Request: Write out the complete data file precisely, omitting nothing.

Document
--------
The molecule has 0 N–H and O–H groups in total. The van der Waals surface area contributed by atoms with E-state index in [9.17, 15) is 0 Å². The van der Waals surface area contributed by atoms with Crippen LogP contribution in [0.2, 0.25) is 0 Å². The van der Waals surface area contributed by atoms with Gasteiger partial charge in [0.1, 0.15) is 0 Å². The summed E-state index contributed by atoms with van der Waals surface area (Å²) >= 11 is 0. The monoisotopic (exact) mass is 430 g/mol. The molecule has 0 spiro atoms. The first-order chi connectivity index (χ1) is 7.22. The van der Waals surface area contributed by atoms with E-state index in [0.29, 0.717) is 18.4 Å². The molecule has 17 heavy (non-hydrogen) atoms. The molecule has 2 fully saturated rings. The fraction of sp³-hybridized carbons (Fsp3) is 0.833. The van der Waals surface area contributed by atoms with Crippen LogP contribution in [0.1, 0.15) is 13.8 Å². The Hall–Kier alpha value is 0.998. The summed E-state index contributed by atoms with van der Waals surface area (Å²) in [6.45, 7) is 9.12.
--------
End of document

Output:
The molecule has 0 N–H and O–H groups in total. The van der Waals surface area contributed by atoms with E-state index in [9.17, 15) is 0 Å². The van der Waals surface area contributed by atoms with Crippen LogP contribution in [0.2, 0.25) is 0 Å². The van der Waals surface area contributed by atoms with Gasteiger partial charge in [0.1, 0.15) is 0 Å². The summed E-state index contributed by atoms with van der Waals surface area (Å²) >= 11 is 0. The monoisotopic (exact) mass is 430 g/mol. The molecule has 0 spiro atoms. The first-order chi connectivity index (χ1) is 7.22. The van der Waals surface area contributed by atoms with E-state index in [0.29, 0.717) is 18.4 Å². The molecule has 17 heavy (non-hydrogen) atoms. The molecule has 2 fully saturated rings. The fraction of sp³-hybridized carbons (Fsp3) is 0.833. The van der Waals surface area contributed by atoms with Crippen LogP contribution in [0.1, 0.15) is 13.8 Å². The Hall–Kier alpha value is 0.998. The summed E-state index contributed by atoms with van der Waals surface area (Å²) in [6.45, 7) is 9.12.